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Monday Morning Mailbag: Using Peterson, McKinnon Together?

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With the preseason coming up and the possibility of having Adrian and the Jet (Jerick McKinnon) in the backfield at the same time, would this be a good time to use AP as a decoy and give Jet some targets in the passing game? And vice versa? This would give us two very explosive running and receiving backs, plus Matt Asiata to be mixed in for protection. -- Willie Jones

Both Peterson and McKinnon are playmakers who can help the offense in their own way(s), and so you'll see the Vikings use them both in a variety of ways, perhaps even in combination from time to time. More times than not, though, my sense is you'll see one of them on the field rather than both. Having them both on the field simultaneously does give the defense two explosive playmakers to deal with, but only one of them can have the ball at once. That means the other one has to be a decoy or a blocker, and there are going to be times where it's more beneficial to have another blocker out there – Zach Line or a tight end – than it does to have a decoy.

With the pads finally on, how have the offensive and defensive lines looked since they are allowed full contact? Also, which position group stands out the most? -- Julien Faison

There have been some good battles up front since the team started having padded practices. The offensive line is still experimenting with some combinations while the defensive line is benefiting from continuity, so that may explain at least in part why the defensive line has looked so good to this point; they are also a really good group of players. It should be noted, though, that the first-team offensive line score three consecutive times in the first goal line period of training camp, which is an impressive feat considering the talent along the defensive line. These two groups have gone back and forth with great intensity and it's going to help both sides down the road. As for a position that's stood out, I'd say the defensive line and the linebackers can both stake claim. There is great continuity, depth and talent within both groups.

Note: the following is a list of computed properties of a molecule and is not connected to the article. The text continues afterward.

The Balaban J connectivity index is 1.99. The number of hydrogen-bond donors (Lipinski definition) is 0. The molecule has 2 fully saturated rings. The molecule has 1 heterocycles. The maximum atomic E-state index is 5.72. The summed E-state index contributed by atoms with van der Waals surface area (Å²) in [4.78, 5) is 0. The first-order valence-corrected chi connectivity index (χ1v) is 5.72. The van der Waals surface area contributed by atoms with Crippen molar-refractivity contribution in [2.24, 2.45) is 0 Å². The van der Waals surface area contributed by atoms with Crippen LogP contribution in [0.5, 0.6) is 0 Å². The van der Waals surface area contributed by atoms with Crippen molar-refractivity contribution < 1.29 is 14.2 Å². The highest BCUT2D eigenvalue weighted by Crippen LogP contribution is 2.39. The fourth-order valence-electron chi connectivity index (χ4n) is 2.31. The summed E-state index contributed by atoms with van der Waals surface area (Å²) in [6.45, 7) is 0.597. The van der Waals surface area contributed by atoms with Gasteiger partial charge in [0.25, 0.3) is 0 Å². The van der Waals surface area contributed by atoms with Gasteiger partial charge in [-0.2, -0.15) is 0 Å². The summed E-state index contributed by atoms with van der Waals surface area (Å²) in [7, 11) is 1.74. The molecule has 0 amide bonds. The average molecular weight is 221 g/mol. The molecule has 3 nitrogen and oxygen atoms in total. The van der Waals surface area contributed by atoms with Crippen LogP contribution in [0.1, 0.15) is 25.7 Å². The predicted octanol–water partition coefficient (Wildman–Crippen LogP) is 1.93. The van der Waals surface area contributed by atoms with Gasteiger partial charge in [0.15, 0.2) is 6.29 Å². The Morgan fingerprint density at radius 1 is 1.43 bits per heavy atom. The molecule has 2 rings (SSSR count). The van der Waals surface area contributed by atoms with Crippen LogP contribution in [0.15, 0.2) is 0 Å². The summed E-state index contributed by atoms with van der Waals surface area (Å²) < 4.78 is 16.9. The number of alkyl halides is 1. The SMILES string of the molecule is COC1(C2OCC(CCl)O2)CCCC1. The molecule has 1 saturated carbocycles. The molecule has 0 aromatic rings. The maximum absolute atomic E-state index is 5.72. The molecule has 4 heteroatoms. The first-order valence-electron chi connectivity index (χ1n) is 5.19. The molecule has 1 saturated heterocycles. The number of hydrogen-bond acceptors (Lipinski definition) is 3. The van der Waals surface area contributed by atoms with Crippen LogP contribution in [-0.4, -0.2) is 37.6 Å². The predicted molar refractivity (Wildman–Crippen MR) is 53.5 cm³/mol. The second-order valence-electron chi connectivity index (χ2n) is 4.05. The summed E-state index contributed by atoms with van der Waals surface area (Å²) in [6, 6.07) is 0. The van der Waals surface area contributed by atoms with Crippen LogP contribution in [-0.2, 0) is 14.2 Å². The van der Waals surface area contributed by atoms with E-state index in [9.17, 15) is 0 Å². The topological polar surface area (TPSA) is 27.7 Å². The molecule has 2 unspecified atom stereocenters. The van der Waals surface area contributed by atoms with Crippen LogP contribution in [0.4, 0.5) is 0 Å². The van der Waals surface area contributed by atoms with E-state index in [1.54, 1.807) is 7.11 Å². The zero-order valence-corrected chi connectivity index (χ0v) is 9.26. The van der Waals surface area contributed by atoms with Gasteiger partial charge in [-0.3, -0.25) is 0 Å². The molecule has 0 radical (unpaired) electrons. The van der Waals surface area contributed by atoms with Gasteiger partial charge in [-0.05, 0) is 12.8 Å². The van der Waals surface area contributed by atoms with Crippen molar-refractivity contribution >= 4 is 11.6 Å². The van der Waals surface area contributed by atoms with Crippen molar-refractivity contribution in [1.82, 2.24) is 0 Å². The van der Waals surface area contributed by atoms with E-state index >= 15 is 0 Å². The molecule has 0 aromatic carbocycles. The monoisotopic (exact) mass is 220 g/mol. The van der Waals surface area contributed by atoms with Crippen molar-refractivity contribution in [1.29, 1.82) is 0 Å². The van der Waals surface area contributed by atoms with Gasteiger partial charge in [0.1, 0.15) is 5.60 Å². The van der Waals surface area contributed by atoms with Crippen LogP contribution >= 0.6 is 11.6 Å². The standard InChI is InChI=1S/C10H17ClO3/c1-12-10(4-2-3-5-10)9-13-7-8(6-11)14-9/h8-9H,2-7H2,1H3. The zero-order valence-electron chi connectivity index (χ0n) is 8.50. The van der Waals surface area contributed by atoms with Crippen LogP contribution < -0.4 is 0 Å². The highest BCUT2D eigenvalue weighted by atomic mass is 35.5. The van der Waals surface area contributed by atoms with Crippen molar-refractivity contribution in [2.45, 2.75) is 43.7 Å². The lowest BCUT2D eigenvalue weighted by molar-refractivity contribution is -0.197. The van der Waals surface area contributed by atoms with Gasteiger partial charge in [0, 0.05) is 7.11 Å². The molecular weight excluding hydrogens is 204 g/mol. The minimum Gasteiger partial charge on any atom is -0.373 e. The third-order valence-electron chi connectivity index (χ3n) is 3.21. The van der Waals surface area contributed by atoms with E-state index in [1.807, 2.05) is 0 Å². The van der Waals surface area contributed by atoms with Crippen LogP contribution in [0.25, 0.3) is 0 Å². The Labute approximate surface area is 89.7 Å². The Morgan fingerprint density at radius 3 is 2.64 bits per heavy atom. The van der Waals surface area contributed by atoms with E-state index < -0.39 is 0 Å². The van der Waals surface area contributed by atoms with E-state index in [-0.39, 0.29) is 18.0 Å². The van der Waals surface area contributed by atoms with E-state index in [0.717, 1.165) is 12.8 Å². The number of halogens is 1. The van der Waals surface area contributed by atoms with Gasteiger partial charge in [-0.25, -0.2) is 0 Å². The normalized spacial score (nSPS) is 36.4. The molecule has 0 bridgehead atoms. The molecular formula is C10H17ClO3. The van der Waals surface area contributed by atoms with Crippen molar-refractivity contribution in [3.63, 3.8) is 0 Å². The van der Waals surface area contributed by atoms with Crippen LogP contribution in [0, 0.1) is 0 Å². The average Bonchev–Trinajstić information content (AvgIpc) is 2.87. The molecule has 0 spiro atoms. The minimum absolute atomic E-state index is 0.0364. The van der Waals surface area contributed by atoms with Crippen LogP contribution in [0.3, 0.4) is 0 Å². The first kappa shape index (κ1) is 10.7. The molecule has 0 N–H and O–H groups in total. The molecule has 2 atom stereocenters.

What is the status on return of DT Shamar Stephen? He played very well as a rookie and will give big a boost to an already strong defensive line. -- Prakash Pyakurel Nepal

Stephen has looked good in his return from an injury that cost him all but the first five games of last season. Without Stephen for much of last season, the Vikings saw both Tom Johnson and Kenrick Ellis step up. Now, all three of them are in the fold and backing up starters Sharrif Floyd and Linval Joseph. In fact, with Floyd held out of last Saturday evening's practice, it was Stephen who took the bulk of the first-team reps, so I'd say things are looking good for him as he prepares for his third season.

From what I have seen watching the training camp highlights, it appears FB Zach Line is having a tremendous camp from running the ball at the goal line and in blocking drills. Has anyone else who doesn't usually get the spotlight shined to you during the early stages of camp? -- Marshal Phillips

Charles Johnson was injured for much of last year and wasn't in the limelight much, but he's done some great things so far in training camp. I also think Zac Kerin, Jabari Price, Shamar Stephen and Trae Waynes have had some good moments.

How will Zimmer and Spielman decide who to keep on the roster when the choice is between a more experienced player who has nearly realized his full potential versus a raw talent who likely has a higher ceiling but hasn't reached it yet? -- Janet

This is a dilemma teams face on a regular basis and one that must be solved several times at the end of the preseason when rosters are reduced from 90 players to 53. From my experience, teams don't always side with one over the other – it comes down to a case-by-case basis. A lot of times a young player with potential will be preferred over an aging veteran who is trying to hold on, but the one thing that can work in favor of the veteran is that teams have the practice squad as a mechanism to keep both players. You can keep the veteran on the roster and then waive the young player with the hope that no other team will sign that young player and then you can sign them to the practice squad and continue to develop that player until he's ready or needed. Ultimately, the goal is to blend the right amount of experience and veteran leadership with a lot of youth and potential so as to give the current team its best chance to win while also setting up the roster to have success for years to come.

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